By Godfree Roberts – selected from his extensive weekly newsletter : Here Comes China
This is why we study China.
There is no point in believing we can make sense of China by a skin-deep knowledge of present-day China. We will be little the wiser. Chinese civilization is over 4,000 years old: as a political entity it is over 2,000 years old, the longest continuously existing polity in the world. Chinese history and culture is fundamentally different from that of the West: it always has been and always will be. So best to dispense with our Western-tinted spectacles and open our minds to arguably the world’s most successful civilization. China has been the most advanced country not just once but at least four times; and we are on the verge of this becoming five. A country, a culture, and a people with the most extraordinary history that is fast becoming the magnet of the future. (This was the keynote address to the Buzz Expo China Summit.)
A small diplomatic snub
Mike Pompeo, US Secretary of State and fourth in line for the presidency, requested a meeting with his opposite number in China’s six-man cabinet but, China delivered a gentle snub by sending Yang Jiechi, a member of the 35-member State Council.
Of course the West would want China to forgive debts and thus enhance the value of Western revenue streams. This is another aspect of the war. Just as trillions of dollars of cash injected into the banking cartel at the start of the crisis constitute a prophylactic against the damage of this closure policy, it also defends the asset values from destruction while allowing Western banks to buy up assets from the failed business sector and freeze out China, from cash flows of any kind. The extension of the crisis to the West’s debt peons means that those who participate locally in the West’s protection racket can be asked to freeze China out on the international lending stage. The nature of the Western “loansharking” business remains obscured. China should wait until the West cancels all its fraudulent debt instruments before even discussing its own loan book.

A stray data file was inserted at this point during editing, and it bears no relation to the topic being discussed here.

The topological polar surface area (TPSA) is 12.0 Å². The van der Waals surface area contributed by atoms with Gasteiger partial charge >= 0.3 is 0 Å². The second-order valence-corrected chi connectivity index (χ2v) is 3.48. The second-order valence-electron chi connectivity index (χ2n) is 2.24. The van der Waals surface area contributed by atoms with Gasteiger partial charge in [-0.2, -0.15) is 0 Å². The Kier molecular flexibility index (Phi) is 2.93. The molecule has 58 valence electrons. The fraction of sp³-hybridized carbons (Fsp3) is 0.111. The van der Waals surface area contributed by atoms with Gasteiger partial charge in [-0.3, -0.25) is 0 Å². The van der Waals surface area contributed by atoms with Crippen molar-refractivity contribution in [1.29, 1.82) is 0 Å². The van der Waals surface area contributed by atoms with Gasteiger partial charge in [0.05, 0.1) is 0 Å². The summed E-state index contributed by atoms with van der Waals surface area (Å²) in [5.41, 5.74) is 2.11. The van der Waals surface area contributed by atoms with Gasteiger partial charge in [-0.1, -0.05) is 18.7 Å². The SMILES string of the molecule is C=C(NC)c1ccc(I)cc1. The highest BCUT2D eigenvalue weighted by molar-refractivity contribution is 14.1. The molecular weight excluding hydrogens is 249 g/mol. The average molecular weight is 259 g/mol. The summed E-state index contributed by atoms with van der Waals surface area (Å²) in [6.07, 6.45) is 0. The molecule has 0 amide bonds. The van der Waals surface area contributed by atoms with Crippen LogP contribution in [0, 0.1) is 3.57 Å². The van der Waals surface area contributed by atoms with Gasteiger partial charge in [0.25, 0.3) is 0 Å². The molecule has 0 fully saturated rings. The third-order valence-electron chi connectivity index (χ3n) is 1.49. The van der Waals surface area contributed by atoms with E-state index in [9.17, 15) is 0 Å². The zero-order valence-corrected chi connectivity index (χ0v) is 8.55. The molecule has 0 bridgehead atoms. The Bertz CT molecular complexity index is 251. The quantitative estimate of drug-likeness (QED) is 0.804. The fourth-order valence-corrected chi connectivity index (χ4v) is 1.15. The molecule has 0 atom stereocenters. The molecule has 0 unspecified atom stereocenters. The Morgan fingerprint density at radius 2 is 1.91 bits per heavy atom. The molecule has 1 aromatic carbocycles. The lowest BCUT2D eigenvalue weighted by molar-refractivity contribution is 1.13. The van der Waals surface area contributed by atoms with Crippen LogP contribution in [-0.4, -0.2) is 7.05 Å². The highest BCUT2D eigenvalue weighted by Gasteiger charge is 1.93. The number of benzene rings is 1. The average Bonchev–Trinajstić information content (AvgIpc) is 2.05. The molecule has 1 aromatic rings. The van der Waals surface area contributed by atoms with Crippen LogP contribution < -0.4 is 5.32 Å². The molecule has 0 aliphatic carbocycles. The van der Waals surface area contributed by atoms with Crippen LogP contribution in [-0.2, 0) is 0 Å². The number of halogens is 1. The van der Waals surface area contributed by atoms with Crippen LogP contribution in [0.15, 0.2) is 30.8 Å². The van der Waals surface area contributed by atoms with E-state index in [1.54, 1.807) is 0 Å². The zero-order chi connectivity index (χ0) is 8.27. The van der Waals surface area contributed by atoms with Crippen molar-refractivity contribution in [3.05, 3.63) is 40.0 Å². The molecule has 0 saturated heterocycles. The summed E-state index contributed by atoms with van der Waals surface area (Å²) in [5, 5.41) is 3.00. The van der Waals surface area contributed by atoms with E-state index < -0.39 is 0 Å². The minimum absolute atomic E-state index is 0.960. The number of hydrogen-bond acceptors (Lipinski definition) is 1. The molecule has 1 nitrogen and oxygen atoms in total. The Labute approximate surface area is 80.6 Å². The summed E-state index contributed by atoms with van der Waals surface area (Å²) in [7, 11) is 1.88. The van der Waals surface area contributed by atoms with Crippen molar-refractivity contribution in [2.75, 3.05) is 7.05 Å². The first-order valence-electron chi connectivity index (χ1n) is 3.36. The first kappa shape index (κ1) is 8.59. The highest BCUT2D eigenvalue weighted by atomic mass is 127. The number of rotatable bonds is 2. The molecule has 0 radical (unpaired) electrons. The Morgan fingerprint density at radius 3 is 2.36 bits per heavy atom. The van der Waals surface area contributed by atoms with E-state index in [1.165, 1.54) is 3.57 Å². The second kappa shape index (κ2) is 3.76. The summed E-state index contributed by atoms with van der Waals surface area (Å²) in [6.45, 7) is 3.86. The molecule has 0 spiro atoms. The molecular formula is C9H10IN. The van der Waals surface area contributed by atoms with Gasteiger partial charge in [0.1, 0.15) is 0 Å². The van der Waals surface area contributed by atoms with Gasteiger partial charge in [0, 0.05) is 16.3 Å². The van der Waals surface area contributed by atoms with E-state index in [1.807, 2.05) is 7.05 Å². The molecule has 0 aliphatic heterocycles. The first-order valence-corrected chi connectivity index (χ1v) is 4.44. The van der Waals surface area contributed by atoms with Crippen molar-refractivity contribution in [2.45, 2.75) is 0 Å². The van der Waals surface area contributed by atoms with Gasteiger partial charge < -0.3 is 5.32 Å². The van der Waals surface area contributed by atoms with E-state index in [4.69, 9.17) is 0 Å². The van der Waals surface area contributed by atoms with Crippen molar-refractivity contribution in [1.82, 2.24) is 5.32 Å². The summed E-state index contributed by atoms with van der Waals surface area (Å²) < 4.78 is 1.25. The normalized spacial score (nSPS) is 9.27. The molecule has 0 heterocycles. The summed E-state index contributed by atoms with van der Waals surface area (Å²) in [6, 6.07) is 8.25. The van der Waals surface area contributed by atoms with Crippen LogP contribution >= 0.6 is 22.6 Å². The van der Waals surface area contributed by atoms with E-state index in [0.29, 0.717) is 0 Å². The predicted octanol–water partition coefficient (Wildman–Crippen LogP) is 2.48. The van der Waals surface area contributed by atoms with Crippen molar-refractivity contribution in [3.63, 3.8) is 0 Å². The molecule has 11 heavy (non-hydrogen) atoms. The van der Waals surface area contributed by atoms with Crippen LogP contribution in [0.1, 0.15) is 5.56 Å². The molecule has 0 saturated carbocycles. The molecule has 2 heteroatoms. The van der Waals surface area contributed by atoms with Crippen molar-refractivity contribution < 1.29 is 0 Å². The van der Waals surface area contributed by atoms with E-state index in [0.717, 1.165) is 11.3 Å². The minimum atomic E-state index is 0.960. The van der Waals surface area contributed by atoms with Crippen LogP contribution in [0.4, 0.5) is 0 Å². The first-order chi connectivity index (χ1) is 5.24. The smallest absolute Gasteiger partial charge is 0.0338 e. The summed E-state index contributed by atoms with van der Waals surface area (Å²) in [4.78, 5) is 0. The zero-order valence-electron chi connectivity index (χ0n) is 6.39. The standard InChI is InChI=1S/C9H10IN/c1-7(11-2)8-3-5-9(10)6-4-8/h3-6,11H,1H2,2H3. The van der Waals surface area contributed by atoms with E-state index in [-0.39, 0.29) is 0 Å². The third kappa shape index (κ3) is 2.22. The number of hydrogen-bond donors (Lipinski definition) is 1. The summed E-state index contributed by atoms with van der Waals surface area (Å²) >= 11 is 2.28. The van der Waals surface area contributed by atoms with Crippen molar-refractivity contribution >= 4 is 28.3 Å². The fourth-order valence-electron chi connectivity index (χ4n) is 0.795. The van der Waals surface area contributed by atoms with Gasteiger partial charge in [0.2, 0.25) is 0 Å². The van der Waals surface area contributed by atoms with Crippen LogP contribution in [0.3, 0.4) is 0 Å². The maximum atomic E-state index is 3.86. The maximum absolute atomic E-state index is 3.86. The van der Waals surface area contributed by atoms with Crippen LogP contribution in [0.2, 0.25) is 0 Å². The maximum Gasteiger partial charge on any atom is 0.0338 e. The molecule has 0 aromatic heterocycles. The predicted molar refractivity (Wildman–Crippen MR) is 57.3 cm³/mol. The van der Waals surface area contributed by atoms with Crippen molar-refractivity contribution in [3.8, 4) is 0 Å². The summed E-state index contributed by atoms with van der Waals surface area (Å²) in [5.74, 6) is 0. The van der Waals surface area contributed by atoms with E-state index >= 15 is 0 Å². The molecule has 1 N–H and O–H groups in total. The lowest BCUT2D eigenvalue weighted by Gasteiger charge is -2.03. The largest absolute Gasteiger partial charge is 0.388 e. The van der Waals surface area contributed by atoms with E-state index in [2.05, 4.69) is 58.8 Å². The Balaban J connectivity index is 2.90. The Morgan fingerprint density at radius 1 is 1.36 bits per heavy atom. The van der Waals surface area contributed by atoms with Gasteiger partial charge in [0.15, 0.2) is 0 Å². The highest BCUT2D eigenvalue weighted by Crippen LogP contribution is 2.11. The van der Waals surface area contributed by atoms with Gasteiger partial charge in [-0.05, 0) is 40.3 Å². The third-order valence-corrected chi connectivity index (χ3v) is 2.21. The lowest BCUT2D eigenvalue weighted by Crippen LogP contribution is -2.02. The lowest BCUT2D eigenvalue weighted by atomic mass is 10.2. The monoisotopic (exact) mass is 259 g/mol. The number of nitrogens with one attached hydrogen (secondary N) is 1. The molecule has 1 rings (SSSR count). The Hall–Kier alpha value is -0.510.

Scholarship for Sale?
Five of Washington’s most prominent think tanks have been producing policy papers urging closer U.S. ties with Taiwan — a territory locked in an uncertain legal status that threatens to be a flashpoint between Beijing and Washington. These seemingly impartial research institutions are pushing for expanded arms sales and trade agreements with Taiwan without widely disclosing their high-level funding from the Taipei Economic and Cultural Representative Office (TECRO), Taiwan’s equivalent to an embassy. The five think tanks — the Brookings Institution, the Center for American Progress*, the Center for a New American Security, the Center for Strategic and International Studies, and the Hudson Institute — all disclose their funding from TECRO but bury it deep on their websites or annual reports. [I am shocked, shocked! to find partisan scholarship traded on the open market]
None of their researchers disclose the potential conflict of interest between Taiwanese funding and advocating for more security guarantees for and trade with Taiwan. “Taiwan is an interesting case because we know Taiwan gives a good amount of money to think tanks, and we know they have a good amount of influence around town,” said Ben Freeman, director of the Foreign Influence Transparency Initiative at the Center for International Policy. “For most people in this town, Taiwan doesn’t have the scarlet letter that funding from Saudi Arabia or China would, but it begs the question, why not just disclose at the front of a report, ‘We get funding from this government,’” said Freeman, who authored “Foreign Funding of Think Tanks in America,” a recent report. “I don’t see the reasons you’d just keep this under wraps.” And yet, while urging greater U.S. economic and security commitments to Taipei, Washington’s most influential think tanks do just that.